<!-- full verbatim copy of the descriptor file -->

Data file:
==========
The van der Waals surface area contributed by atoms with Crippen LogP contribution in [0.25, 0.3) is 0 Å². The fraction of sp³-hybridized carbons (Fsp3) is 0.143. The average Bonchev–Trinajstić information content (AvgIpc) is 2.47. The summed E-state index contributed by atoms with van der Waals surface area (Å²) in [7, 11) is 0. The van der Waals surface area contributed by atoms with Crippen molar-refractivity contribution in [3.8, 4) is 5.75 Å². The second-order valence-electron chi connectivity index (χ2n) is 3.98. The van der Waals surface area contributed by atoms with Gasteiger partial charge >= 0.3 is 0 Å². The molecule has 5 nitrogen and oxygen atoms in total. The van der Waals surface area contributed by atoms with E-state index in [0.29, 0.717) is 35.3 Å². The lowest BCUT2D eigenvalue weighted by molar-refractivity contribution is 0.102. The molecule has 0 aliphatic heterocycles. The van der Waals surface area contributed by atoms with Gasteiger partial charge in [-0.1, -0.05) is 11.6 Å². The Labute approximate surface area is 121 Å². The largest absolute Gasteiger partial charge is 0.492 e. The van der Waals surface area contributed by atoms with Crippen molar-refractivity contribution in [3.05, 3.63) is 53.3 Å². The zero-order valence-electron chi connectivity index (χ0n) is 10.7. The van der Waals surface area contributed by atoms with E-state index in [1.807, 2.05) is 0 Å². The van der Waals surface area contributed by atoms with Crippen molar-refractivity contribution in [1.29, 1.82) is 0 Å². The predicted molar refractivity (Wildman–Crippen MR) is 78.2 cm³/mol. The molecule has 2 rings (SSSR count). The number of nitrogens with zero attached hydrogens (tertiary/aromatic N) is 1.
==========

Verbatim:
The van der Waals surface area contributed by atoms with Crippen LogP contribution in [0.25, 0.3) is 0 Å². The fraction of sp³-hybridized carbons (Fsp3) is 0.143. The average Bonchev–Trinajstić information content (AvgIpc) is 2.47. The summed E-state index contributed by atoms with van der Waals surface area (Å²) in [7, 11) is 0. The van der Waals surface area contributed by atoms with Crippen molar-refractivity contribution in [3.8, 4) is 5.75 Å². The second-order valence-electron chi connectivity index (χ2n) is 3.98. The van der Waals surface area contributed by atoms with Gasteiger partial charge >= 0.3 is 0 Å². The molecule has 5 nitrogen and oxygen atoms in total. The van der Waals surface area contributed by atoms with E-state index in [0.29, 0.717) is 35.3 Å². The lowest BCUT2D eigenvalue weighted by molar-refractivity contribution is 0.102. The molecule has 0 aliphatic heterocycles. The van der Waals surface area contributed by atoms with Gasteiger partial charge in [-0.1, -0.05) is 11.6 Å². The Labute approximate surface area is 121 Å². The largest absolute Gasteiger partial charge is 0.492 e. The van der Waals surface area contributed by atoms with Crippen molar-refractivity contribution in [3.05, 3.63) is 53.3 Å². The zero-order valence-electron chi connectivity index (χ0n) is 10.7. The van der Waals surface area contributed by atoms with E-state index in [1.807, 2.05) is 0 Å². The van der Waals surface area contributed by atoms with Crippen molar-refractivity contribution in [1.29, 1.82) is 0 Å². The predicted molar refractivity (Wildman–Crippen MR) is 78.2 cm³/mol. The molecule has 2 rings (SSSR count). The number of nitrogens with zero attached hydrogens (tertiary/aromatic N) is 1.